Tuesday, December 20, 2005

Why People Choose to Live Where they Do

The Metropolitan Philadelphia Indicators Project (MPIP") surveyed 1,000 residents from the Philadelphia region to ask them what factors they considered when deciding where to live. Results from the 2004 survey are presented in this chart. For individuals (as opposed to businesses), it’s apparent that taxes are not a primary factor driving relocation decisions. Rather, safety, value of the housing dollar, and school quality are factors given the greatest weight. But maybe that's too simplified. Maybe individuals articulate their primary motivations for living in one place or another differently than businesses, but are essentially expressing the same concerns; people - like businesses - place a great importance on getting value for their money or retaining wealth. For individuals, considerations are broader - they want schools, safety, quality of life, etc. Businesses, while their constituent workers may value the things that individuals do, are more narrowly focused on profits and the bottom line. So, I wouldn't conclude that taxes aren't important to individuals, the concern about value just manifests itself differently than in businesses. In the end, the concerns of businesses and individuals meld together; we as a City need to think about ways to create incentives for both to stay in Philadelphia, whether it be through targeted tax reductions/reform or enhanced services. The MPIP is administered by Temple University.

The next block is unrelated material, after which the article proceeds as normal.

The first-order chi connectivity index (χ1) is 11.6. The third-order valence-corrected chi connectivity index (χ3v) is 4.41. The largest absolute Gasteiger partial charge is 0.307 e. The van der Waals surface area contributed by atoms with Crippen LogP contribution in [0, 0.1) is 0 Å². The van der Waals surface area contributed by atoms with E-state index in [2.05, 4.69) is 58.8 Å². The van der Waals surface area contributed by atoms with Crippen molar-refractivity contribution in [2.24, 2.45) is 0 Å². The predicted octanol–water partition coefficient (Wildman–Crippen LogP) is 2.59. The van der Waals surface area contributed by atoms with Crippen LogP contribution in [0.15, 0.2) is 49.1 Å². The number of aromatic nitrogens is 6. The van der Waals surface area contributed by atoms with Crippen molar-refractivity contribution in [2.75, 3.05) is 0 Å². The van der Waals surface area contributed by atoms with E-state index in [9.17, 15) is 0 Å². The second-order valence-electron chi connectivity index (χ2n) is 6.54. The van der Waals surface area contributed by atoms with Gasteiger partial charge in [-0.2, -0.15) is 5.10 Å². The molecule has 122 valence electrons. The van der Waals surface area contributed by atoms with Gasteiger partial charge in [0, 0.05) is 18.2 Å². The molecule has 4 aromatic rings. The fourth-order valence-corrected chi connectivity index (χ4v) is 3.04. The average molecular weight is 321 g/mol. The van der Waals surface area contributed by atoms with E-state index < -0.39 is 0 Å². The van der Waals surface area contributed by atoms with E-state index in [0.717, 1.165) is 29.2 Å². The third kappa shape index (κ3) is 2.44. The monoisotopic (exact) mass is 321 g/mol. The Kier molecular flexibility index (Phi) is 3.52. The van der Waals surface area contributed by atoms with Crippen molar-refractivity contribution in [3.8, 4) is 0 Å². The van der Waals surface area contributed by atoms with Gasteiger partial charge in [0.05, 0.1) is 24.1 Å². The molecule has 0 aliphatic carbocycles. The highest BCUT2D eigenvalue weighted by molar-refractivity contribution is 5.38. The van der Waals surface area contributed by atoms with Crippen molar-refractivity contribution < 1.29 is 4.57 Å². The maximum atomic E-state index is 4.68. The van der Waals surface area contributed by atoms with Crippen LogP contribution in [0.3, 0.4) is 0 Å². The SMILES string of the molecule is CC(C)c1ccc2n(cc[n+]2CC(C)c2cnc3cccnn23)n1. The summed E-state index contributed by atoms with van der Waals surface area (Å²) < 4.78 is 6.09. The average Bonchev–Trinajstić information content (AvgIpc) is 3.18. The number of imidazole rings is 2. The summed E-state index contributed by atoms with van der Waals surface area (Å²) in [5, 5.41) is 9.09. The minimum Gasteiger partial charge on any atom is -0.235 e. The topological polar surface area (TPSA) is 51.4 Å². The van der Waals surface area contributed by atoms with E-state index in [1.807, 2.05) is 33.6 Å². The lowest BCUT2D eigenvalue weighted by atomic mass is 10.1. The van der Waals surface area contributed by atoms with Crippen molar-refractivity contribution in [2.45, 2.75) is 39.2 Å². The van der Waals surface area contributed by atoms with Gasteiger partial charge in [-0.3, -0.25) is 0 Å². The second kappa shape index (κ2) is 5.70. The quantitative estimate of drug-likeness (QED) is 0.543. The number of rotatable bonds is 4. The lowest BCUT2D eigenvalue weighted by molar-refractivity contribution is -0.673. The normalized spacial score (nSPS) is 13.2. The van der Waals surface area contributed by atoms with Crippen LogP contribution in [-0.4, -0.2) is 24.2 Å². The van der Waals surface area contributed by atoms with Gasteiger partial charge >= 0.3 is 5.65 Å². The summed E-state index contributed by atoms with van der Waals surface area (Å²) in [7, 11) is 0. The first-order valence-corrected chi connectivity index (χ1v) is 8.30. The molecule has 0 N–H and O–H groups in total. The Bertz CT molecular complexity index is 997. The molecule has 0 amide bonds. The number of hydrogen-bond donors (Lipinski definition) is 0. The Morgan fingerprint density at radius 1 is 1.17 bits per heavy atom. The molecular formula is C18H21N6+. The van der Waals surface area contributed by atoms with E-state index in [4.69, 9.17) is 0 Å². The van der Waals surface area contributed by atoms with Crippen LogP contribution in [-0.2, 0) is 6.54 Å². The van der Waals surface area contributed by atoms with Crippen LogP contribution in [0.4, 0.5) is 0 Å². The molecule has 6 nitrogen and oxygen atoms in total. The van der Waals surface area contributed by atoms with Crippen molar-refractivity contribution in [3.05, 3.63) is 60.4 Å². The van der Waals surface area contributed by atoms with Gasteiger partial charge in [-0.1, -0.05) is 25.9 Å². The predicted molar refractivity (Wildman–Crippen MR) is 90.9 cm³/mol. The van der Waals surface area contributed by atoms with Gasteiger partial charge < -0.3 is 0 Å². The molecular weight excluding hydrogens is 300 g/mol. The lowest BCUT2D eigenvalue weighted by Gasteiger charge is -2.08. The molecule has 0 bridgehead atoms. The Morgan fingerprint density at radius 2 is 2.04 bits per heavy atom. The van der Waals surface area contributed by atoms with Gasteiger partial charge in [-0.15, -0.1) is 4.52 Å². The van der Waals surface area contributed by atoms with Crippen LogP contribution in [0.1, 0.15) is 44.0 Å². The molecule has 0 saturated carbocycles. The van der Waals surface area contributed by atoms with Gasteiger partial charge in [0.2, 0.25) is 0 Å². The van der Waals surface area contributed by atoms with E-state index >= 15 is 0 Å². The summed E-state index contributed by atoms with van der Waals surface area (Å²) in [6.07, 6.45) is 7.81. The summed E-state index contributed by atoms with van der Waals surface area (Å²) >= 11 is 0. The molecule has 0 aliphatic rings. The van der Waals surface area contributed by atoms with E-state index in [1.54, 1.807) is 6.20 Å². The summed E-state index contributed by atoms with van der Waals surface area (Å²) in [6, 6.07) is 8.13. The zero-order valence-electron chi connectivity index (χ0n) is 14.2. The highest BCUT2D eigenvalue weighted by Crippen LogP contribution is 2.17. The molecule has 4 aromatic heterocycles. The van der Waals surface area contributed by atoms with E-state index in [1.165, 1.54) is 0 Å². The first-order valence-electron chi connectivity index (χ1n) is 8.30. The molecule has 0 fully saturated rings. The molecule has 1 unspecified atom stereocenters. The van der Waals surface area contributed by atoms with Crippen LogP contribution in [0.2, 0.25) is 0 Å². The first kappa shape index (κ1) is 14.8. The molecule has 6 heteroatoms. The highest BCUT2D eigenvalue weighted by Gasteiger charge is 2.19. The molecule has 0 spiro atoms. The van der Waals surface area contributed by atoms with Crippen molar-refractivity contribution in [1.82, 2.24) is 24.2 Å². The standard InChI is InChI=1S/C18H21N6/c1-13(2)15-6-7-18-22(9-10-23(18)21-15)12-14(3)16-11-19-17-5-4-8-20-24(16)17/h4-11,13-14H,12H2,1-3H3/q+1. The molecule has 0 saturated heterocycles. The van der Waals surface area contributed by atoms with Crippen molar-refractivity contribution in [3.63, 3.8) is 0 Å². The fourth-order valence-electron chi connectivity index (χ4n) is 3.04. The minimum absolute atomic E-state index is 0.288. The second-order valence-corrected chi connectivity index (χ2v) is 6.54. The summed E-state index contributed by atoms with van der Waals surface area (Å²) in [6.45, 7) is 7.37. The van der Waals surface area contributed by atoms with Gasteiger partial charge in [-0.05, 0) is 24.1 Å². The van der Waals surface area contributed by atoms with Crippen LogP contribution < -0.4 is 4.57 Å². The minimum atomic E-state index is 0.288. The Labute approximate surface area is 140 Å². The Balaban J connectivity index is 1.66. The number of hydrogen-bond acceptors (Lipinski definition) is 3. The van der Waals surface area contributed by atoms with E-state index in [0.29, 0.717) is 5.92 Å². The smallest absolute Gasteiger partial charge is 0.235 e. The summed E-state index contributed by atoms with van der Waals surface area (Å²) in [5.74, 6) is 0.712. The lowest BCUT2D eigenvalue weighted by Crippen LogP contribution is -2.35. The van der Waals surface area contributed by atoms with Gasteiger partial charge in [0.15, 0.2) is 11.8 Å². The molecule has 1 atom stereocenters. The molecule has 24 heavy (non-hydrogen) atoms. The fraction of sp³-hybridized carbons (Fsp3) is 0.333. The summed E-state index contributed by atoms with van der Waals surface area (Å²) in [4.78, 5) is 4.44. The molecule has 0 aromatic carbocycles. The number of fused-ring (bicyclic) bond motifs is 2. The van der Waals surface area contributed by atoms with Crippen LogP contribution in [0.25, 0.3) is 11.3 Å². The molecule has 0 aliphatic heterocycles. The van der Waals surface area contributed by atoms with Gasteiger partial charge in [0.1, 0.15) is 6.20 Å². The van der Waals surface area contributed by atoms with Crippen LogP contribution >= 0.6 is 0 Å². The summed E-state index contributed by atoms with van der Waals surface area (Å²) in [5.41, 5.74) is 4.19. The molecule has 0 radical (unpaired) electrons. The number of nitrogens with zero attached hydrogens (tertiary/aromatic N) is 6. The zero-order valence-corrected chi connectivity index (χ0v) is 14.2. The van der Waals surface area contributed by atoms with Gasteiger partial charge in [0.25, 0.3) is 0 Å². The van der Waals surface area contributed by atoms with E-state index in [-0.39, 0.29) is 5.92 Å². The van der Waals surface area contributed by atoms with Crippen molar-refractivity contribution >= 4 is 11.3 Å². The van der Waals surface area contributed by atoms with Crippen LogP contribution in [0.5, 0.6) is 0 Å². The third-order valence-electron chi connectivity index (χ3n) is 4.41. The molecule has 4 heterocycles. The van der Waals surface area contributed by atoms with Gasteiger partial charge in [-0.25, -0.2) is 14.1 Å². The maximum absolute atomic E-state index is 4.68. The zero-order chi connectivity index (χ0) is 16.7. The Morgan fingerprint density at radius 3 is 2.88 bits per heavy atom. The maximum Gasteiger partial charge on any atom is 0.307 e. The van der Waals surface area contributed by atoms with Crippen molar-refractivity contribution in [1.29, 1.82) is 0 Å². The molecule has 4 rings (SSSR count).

Brett Mandel said...


I serve as a member of the MPIP Advisory Committee, and we worked hard to make sur that the graphic you discuss is interpreted correctly so let me caution you about drawing the conclusion you take from that graphic. As the MPIP report discusses:

"Consistent with last year’s report, lower taxes were not cited by this year’s respondents as one of the major reasons for their choice of community"

But drill deeper and you read:

"However, other questions in the survey showed that households who consider taxes important express a greater likelihood of moving from their present location than those who do not consider taxes important. We asked residents if they had ever considered moving in order to pay lower taxes, and also whether they were likely to move within the next two years. Only about one-quarter of households said they had ever considered moving in order to pay lower taxes. Looking specifically at that subset of “tax-sensitive”
households, we found they expressed a higher likelihood of moving within the next two years than did the less tax-sensitive households." (the other graphic on the same page shows how important taxes are for this subset)

What to make of all that?

Clearly, everything (schools, jobs, crime, weather, home style, etc.) matters. A lot of factors help determine location decisions for individuals, but for those who are looking at the bottom line, taxes really can -- and often do -- push people to actually make the move.

Dumplingeater said...

On the other hand,

Tax revenues are one way to directly address the issues that rank highest on the list.

My reaction is, assuming your analysis is correct, let that higher percentage that decide to move because their primary concern is taxes go ahead and move.

We'll take the rest of the folks who are more concerned about basic quality of life issues and are willing to fork over some extra bucks to get it.

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